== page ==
The Palazzo di Montecitorio (1650-97) is yet another Bernini project. It is home to the Chamber of Deputies of the national government, which convened here starting in 1870. Some windows have roughly hewn ledges, giving a cave-like appearance to the opening. The building is slightly convex, making it look bigger than it is, though it’s big enough. Since everyone is on vacation, the plaza is empty, the guards relaxed looking, and the nearby cafes either closed or nearly empty. A major newspaper is housed nearby, allowing convenient coverage of daily events.
The Piazza Colonna, near the Palazzo di Montecitorio, would normally be crowded. It is being renovated and the workers are busy today. The Piazza sports a carved column conveying, like the Trajan column, the exploits of an Emperor, in this case, Marcus Aurellius (161-80). He warred on the Danube, and died there of the plague. You can see the scenes better than on Trajan’s column, as they are bigger and in higher relief. Sixtus V replaced the statue of the emperor with Paul in 1589.
The Torre della Scimmia (Monkey Tower) was named as a result of the exploits of a devious monkey. Said monkey took the family’s young baby to the roof. The father prayed to Mary, and then called the monkey to him. I imagine Mary said, “Hey! You over there. Try calling the monkey, you idiot.” Ok, maybe not the idiot part, but you must admit, it is an idiotic story, but such were the times and the beliefs of men, to which we are all still subject. The monkey came down with the baby intact. A lamp still burns on the roof commemorating the event, and an image of the Virgin who looks out for all babies carried to rooftops by monkeys.
Full of gold and marble, and stuffed with paintings, Sant’Antonio dei Portoghesi (St. Anthony of the Portuguese) is yet another of an astounding number of stunning churches of museum-like quality. The facade is Rococo, the complex baroque decorative style. Down the road and round the bend a bit is the Bear Inn. Buildings in this area were mostly inns from about 1400-1600. Bear Inn is still open for business, just a few yards from the walls of the Tevere (Tiber), whose sluggish waters pass far below.
Sant’Agosto, the famous Saint Augustine who dwelled in North African, has a church dedicated to him in this area. It was built in late 1400’s. It has a rose window, not common in Rome, though they are everywhere in France. The interior was redone in 1760 and additions made in the 19th century. The “Madonna del Parto,” sculpted by Sansovino in 1521, graces the entrance, despite being surrounded by burning candles. A fresco by Raphael is also here, this one of the Prophet Isaiah. A Caravaggio, the Madonna of the Pilgrims (1605), is marvelously executed, although Mary does not have the usual humble look. She is looking at a worshiper on his knees, and seems to be saying, “Ok, enough of that. Just call the monkey down. Geez.”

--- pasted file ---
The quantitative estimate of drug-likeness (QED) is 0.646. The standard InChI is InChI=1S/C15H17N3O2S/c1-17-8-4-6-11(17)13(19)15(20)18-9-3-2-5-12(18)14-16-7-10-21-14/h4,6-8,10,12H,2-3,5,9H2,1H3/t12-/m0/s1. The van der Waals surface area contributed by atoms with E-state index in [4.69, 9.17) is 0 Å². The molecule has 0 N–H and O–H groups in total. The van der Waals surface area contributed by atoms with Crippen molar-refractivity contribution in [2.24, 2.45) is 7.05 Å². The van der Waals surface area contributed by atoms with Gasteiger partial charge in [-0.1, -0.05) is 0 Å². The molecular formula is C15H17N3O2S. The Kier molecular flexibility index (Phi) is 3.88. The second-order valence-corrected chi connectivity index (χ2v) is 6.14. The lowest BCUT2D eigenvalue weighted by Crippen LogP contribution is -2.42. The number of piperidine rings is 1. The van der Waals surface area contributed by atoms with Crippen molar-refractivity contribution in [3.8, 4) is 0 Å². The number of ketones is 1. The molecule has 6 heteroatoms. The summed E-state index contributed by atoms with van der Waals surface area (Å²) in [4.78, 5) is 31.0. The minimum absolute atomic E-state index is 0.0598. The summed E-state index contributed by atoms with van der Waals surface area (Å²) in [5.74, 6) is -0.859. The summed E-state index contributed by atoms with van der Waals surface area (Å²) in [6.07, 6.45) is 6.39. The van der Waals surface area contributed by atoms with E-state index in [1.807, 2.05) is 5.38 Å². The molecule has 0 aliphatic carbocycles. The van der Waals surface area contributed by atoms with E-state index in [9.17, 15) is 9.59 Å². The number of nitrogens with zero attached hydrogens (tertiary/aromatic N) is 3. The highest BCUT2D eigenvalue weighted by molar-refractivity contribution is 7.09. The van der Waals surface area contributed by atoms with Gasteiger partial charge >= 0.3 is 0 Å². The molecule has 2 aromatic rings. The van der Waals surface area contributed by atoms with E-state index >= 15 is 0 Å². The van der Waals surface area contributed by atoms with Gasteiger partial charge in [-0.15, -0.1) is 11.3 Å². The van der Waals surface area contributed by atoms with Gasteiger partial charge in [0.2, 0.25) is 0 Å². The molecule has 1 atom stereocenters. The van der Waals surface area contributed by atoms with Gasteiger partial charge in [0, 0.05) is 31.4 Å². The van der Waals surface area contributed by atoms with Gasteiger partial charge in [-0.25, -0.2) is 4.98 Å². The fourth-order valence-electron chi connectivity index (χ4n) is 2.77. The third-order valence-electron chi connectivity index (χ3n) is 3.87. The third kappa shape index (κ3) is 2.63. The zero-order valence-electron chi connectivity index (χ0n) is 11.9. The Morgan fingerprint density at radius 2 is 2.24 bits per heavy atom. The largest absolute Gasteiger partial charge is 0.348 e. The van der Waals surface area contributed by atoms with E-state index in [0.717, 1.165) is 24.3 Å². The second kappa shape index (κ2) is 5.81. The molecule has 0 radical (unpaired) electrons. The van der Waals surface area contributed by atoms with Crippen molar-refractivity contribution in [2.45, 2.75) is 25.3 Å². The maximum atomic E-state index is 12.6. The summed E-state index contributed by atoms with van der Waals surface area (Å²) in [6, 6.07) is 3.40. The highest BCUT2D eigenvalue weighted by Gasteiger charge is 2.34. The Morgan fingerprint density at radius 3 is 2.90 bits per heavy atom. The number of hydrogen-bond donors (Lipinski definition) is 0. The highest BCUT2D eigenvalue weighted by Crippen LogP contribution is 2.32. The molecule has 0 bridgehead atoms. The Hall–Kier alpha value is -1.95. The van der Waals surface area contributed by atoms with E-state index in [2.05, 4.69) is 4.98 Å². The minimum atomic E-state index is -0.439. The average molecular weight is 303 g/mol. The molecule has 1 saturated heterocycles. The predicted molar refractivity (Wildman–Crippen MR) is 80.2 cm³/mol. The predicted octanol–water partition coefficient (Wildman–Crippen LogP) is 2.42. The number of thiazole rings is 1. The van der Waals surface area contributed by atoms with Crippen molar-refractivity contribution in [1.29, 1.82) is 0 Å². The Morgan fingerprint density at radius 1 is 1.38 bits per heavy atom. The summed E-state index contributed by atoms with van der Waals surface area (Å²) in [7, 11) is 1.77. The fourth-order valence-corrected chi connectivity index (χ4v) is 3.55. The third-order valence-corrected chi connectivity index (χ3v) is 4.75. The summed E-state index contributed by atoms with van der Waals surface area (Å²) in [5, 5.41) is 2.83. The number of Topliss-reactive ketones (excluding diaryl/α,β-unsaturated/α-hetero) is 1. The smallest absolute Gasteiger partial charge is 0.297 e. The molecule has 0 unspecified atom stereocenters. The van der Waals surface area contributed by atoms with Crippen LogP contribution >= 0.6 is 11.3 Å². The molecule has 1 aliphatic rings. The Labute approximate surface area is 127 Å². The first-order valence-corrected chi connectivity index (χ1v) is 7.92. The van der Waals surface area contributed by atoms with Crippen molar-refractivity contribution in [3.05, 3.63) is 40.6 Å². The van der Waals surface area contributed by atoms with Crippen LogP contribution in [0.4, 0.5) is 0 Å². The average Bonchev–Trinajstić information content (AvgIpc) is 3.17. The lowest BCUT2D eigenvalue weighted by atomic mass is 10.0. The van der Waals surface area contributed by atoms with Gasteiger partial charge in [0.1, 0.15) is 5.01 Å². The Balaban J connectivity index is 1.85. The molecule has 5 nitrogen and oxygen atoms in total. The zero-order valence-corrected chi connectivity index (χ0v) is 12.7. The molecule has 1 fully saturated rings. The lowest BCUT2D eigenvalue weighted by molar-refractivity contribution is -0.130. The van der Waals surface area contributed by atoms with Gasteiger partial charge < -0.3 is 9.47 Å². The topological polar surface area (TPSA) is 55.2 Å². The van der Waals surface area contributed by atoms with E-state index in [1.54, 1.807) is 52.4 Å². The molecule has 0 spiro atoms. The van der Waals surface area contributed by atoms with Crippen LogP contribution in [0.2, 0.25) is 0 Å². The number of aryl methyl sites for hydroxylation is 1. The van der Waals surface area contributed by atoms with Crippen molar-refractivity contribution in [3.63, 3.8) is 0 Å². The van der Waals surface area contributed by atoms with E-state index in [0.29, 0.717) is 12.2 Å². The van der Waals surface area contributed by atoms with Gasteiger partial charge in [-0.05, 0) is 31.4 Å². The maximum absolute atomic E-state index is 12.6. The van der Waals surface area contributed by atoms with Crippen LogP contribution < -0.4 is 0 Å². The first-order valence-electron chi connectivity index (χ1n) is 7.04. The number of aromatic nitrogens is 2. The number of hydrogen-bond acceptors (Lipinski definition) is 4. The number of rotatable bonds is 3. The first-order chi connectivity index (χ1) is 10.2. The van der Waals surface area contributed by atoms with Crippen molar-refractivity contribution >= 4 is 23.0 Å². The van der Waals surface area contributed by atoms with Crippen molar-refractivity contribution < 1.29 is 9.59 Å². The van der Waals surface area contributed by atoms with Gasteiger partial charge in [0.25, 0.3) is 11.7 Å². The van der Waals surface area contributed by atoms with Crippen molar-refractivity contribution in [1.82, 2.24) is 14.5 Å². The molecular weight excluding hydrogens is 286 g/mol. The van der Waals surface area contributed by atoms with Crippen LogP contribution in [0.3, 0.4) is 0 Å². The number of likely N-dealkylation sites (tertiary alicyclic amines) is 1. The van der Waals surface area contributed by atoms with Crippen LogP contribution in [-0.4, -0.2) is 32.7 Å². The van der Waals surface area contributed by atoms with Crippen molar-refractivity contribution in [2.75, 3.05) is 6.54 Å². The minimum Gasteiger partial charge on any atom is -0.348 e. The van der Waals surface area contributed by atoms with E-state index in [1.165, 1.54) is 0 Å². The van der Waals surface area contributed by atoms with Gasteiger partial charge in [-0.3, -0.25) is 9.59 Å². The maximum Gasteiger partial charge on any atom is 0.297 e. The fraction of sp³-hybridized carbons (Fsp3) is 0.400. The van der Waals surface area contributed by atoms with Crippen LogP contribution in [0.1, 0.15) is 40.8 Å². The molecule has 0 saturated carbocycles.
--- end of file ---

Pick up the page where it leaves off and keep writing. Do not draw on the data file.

Santa Maria Maddalena, the 12,000th church I would have seen here in Rome, was on this walk, but we did not get to it.
“Everyman” is a medieval morality play. He is visited by the Grim Reaper, then sets about getting his life in order. Fellowship, Strength, Knowledge, Riches and everything else abandon him and he is left only with Good Deeds to stand with him as he meets his fate. This thirty minute play is performed predominantly in medieval English with the Roman Forum as a backdrop. The actors are local native English speakers, except the Iranian. Peg talks to Everyman afterwards and gets the name of the woman who heads the production of local English language theater. Another of the actors is Australian and participated in a three year theater cruise of the Mediterranean. The troupe outfitted a rust encrusted boat to carry them to many ports, where they performed mime and other language free acts.